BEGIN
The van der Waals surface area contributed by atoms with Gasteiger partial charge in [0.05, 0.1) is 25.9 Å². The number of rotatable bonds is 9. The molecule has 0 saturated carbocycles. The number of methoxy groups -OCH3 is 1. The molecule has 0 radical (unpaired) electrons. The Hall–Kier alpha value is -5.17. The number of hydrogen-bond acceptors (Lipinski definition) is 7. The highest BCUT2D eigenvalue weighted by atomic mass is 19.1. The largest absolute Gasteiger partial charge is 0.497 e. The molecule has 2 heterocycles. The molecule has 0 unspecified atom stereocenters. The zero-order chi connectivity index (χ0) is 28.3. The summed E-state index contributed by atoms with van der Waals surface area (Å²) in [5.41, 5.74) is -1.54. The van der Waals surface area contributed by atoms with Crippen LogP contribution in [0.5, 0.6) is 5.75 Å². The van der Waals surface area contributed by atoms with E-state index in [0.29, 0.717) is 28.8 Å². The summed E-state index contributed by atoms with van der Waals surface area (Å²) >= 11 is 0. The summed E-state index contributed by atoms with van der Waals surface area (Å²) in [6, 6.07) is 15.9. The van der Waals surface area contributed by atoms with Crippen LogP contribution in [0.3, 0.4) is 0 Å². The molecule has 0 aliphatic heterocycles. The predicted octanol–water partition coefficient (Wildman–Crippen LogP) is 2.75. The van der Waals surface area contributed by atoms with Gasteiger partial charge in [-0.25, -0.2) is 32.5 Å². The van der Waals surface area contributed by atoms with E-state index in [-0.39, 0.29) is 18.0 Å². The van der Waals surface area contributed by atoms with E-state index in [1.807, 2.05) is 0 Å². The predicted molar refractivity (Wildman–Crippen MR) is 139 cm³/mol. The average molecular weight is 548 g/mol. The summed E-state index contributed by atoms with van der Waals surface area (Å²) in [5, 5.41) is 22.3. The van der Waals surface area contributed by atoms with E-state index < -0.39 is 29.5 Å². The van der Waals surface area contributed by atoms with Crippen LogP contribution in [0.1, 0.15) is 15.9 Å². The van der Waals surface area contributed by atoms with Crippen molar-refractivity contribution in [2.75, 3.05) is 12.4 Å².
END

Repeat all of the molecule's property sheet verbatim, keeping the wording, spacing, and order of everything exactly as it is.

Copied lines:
The van der Waals surface area contributed by atoms with Gasteiger partial charge in [0.05, 0.1) is 25.9 Å². The number of rotatable bonds is 9. The molecule has 0 saturated carbocycles. The number of methoxy groups -OCH3 is 1. The molecule has 0 radical (unpaired) electrons. The Hall–Kier alpha value is -5.17. The number of hydrogen-bond acceptors (Lipinski definition) is 7. The highest BCUT2D eigenvalue weighted by atomic mass is 19.1. The largest absolute Gasteiger partial charge is 0.497 e. The molecule has 2 heterocycles. The molecule has 0 unspecified atom stereocenters. The zero-order chi connectivity index (χ0) is 28.3. The summed E-state index contributed by atoms with van der Waals surface area (Å²) in [5.41, 5.74) is -1.54. The van der Waals surface area contributed by atoms with Crippen LogP contribution in [0.5, 0.6) is 5.75 Å². The van der Waals surface area contributed by atoms with E-state index in [0.29, 0.717) is 28.8 Å². The summed E-state index contributed by atoms with van der Waals surface area (Å²) >= 11 is 0. The summed E-state index contributed by atoms with van der Waals surface area (Å²) in [6, 6.07) is 15.9. The van der Waals surface area contributed by atoms with Crippen LogP contribution in [0.3, 0.4) is 0 Å². The molecule has 0 aliphatic heterocycles. The predicted octanol–water partition coefficient (Wildman–Crippen LogP) is 2.75. The van der Waals surface area contributed by atoms with Gasteiger partial charge in [-0.25, -0.2) is 32.5 Å². The van der Waals surface area contributed by atoms with E-state index in [-0.39, 0.29) is 18.0 Å². The van der Waals surface area contributed by atoms with E-state index in [1.807, 2.05) is 0 Å². The predicted molar refractivity (Wildman–Crippen MR) is 139 cm³/mol. The average molecular weight is 548 g/mol. The summed E-state index contributed by atoms with van der Waals surface area (Å²) in [5, 5.41) is 22.3. The van der Waals surface area contributed by atoms with E-state index < -0.39 is 29.5 Å². The van der Waals surface area contributed by atoms with Crippen LogP contribution in [0.1, 0.15) is 15.9 Å². The van der Waals surface area contributed by atoms with Crippen molar-refractivity contribution in [2.75, 3.05) is 12.4 Å².